11. Canada (Attorney General) v Bedford, [2013] 3 SCR 1101, 2013 SCC 72 (CanLII), per McLachlin CJ, at paras 48 to 56
    cf. RJR-MacDonald Inc. v Canada (Attorney General), 1995 CanLII 64 (SCC), [1995] 3 SCR 199

Types of Fact

Social, Legislative and Adjudicative Facts

More stringent proof should be required for "facts that are close to the center of the controversy between the parties (whether social, legislative or adjudicative) as distinguished from background facts at or near the periphery."[1]

Judicial notice of legislative and social fact should be treated as more "elastic" than adjudicative fact.[2] Courts should consider whether the fact would be accepted as not being subject to "reasonable dispute" by "reasonable people who have taken the trouble to inform themselves on the topic", taking into consideration the "purpose for which it is to be used" and "keeping in mind that the need for reliability and trustworthiness" the closer it is to the controversy".[3]

The standard "truth seeking procedures" are "not usually required for legislative facts" except where it is "critical to a judicial determination".[4]

When deciding whether to take judicial notice of legislative fact, the court should consider whether it is "essential to the case, whether they are disputed and whether it would be impossible or costly to prove them by conventional means."[5]

Simply because the Supreme Court of Canada will rely on authorities outside those presented by the parties to the trial judge, does not permit a judge to do the same.[6]

Constitutional Cases

It is well established that there is "some latitude" when considering judicial notice of legislative fact in constitutional cases.[7]

  1. R v Spence, 2005 SCC 71, [2005] 3 SCR 458, per Binnie J, at para 60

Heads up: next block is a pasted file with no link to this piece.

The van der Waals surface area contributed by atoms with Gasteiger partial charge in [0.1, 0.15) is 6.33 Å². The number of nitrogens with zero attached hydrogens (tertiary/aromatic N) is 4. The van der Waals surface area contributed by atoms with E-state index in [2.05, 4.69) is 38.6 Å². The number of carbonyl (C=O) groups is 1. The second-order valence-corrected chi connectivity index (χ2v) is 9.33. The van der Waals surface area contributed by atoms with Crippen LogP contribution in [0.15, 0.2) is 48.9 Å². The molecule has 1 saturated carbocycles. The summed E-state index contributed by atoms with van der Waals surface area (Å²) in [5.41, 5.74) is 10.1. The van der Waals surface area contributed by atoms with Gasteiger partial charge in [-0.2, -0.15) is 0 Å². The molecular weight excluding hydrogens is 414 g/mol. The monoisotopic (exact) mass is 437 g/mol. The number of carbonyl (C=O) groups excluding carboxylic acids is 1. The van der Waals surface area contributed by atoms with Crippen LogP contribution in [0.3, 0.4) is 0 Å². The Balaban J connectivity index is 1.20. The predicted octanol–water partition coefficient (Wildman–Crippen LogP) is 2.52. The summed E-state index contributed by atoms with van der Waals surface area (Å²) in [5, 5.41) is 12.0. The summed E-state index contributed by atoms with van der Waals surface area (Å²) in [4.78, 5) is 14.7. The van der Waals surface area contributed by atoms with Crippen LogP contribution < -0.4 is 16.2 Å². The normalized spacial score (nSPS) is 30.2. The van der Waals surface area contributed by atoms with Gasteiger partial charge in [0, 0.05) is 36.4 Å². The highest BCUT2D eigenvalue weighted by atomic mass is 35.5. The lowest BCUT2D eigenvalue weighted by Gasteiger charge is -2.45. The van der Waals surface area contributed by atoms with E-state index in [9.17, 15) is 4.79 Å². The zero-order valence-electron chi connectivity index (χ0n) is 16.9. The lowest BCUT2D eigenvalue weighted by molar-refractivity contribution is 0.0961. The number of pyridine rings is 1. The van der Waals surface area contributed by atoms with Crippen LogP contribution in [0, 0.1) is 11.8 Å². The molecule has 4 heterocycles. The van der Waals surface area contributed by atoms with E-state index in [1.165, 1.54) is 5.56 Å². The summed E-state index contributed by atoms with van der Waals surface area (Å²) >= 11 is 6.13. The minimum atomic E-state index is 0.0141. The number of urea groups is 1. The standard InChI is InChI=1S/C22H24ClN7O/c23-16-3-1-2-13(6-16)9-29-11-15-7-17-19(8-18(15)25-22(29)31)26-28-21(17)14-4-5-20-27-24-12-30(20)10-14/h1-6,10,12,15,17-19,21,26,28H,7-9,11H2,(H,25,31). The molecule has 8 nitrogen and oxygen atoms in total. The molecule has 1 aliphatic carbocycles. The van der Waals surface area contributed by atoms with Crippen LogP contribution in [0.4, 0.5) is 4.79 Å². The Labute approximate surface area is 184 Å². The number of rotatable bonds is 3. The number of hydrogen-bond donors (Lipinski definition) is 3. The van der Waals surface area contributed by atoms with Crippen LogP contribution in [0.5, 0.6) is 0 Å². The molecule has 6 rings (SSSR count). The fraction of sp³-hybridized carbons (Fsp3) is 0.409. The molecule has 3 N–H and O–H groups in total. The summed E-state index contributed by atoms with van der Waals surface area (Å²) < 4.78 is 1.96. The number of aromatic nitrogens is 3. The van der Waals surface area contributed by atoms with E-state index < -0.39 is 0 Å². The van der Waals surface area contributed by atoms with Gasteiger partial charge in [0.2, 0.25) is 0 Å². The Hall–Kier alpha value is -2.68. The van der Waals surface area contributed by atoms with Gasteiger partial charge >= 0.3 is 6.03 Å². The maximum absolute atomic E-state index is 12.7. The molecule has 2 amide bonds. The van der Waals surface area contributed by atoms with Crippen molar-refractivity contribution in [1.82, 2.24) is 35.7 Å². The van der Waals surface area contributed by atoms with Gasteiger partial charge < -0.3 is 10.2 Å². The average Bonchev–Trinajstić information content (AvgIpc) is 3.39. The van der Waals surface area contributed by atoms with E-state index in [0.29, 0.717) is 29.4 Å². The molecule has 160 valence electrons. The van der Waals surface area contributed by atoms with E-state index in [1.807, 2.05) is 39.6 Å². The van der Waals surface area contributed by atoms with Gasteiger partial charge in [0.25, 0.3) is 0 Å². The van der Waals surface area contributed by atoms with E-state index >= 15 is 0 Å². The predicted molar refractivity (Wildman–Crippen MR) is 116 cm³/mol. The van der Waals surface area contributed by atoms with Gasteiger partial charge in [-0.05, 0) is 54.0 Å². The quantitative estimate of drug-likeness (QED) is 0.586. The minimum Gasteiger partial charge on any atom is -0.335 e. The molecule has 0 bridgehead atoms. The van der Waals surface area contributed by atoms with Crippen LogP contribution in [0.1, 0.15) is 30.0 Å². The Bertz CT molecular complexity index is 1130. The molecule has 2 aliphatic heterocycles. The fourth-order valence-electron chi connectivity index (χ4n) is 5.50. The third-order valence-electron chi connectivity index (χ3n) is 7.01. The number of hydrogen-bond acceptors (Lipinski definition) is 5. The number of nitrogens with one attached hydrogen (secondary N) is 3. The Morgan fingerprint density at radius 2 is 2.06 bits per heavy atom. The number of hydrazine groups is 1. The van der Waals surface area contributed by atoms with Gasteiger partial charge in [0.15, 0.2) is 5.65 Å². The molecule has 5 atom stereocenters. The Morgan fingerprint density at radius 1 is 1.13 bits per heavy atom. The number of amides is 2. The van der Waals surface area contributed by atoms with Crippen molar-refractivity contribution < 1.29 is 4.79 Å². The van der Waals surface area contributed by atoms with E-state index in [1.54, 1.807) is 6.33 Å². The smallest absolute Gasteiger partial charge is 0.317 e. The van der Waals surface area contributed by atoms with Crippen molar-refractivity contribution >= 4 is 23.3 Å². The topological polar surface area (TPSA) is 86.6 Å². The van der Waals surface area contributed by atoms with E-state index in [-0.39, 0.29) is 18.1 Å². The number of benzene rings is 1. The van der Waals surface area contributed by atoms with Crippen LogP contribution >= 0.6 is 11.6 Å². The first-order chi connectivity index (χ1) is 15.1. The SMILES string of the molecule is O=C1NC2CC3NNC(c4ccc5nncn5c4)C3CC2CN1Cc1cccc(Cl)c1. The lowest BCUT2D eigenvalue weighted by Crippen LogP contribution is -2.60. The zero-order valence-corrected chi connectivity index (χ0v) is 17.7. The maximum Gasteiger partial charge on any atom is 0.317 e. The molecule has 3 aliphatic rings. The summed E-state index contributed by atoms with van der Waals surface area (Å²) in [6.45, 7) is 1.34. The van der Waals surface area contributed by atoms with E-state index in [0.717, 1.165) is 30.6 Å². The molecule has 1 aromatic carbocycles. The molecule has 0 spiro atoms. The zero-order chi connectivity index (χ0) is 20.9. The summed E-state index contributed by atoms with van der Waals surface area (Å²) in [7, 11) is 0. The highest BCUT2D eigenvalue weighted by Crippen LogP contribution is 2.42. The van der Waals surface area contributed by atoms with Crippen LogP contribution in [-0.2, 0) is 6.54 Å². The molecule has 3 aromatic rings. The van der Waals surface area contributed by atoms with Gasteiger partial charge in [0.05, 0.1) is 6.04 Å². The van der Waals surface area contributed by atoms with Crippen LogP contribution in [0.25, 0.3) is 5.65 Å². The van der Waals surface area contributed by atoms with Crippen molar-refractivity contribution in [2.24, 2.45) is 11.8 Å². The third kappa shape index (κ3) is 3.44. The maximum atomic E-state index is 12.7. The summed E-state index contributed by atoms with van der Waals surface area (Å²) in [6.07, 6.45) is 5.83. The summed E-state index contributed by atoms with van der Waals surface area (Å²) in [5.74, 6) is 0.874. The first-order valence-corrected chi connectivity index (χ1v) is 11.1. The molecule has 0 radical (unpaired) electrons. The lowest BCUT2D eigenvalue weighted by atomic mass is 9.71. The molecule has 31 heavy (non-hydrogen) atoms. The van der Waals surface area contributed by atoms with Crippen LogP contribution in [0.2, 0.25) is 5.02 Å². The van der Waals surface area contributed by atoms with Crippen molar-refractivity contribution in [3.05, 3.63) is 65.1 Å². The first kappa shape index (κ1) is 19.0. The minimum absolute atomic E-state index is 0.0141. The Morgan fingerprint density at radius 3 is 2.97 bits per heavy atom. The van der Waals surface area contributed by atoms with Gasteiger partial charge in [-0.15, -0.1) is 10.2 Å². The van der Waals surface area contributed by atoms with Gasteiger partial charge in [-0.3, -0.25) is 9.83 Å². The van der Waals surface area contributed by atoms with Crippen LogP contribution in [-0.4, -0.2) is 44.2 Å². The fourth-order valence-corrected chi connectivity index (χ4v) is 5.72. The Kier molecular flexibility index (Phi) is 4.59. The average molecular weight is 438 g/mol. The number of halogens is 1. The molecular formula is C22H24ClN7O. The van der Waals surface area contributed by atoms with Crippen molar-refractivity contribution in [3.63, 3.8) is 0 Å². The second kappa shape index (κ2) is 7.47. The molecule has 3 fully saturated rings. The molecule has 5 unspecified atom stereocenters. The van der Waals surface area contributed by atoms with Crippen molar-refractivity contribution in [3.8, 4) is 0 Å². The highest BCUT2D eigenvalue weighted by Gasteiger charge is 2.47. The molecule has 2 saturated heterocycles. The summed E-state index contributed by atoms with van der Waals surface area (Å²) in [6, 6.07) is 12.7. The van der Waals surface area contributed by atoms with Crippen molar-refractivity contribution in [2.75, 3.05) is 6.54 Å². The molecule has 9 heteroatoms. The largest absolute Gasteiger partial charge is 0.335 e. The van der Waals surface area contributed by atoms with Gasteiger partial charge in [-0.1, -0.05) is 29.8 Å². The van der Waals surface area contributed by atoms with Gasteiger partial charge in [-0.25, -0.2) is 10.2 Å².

Cambie Surgeries Corporation v British Columbia (Attorney General), 2017 BCSC 860 (CanLII), per Steeves J, at para 52
  2. Spence, ibid.
    see also R v Malmo-Levin, 2003 SCC 74 (CanLII), per Gonthier and Binnie JJ, at para 28
  3. Spence, ibid., at para 65("... a court ought to ask itself whether such “fact” would be accepted by reasonable people who have taken the trouble to inform themselves on the topic as not being the subject of reasonable dispute for the particular purpose for which it is to be used, keeping in mind that the need for reliability and trustworthiness increases directly with the centrality of the “fact” to the disposition of the controversy.")
  4. Cambie, supra, at para 53
  5. Cambie, supra, at para 52
  6. Cambie, supra, at to 63 paras 59 to 63{{{3}}}
  7. Cambie, supra, at para 48

Permissible Examples of Judicial Notice

Location of Cities

A judge may take judicial notice of the location of cities for the purpose of establishing the jurisdiction of an offence.[1]


Alcoholic spirits have been acknowledge as being intoxicating.[2] However, notice cannot be taken on the degree of intoxication due to the consumption of certain amounts of alcohol upon certain body types or persons.[3]

Reference Books

Authoritative references books, almanacs, atlases, calendars, charts, textbooks, dictionaries, encyclopedia, historical documents, maps, reference works, scientific tables and the internet, can often be a source of judicial notice.[4]

Cellphone Towers and Cell phones

A judge may take judicial notice that cell phone was within a general vicinity of a cell tower recording a signal from the phone and that a travel route can be estimated based on the records of several towers.[5] The court may also find as fact that a call from a cell phone is likely to register at the tower closest to the caller without taking expert evidence.[6]


Notice may be taken of expressions and certain slang.[7]

Prior Orders

A Court may recognize its prior orders through judicial notice without the need to provide a certified copy of the prior order.[8]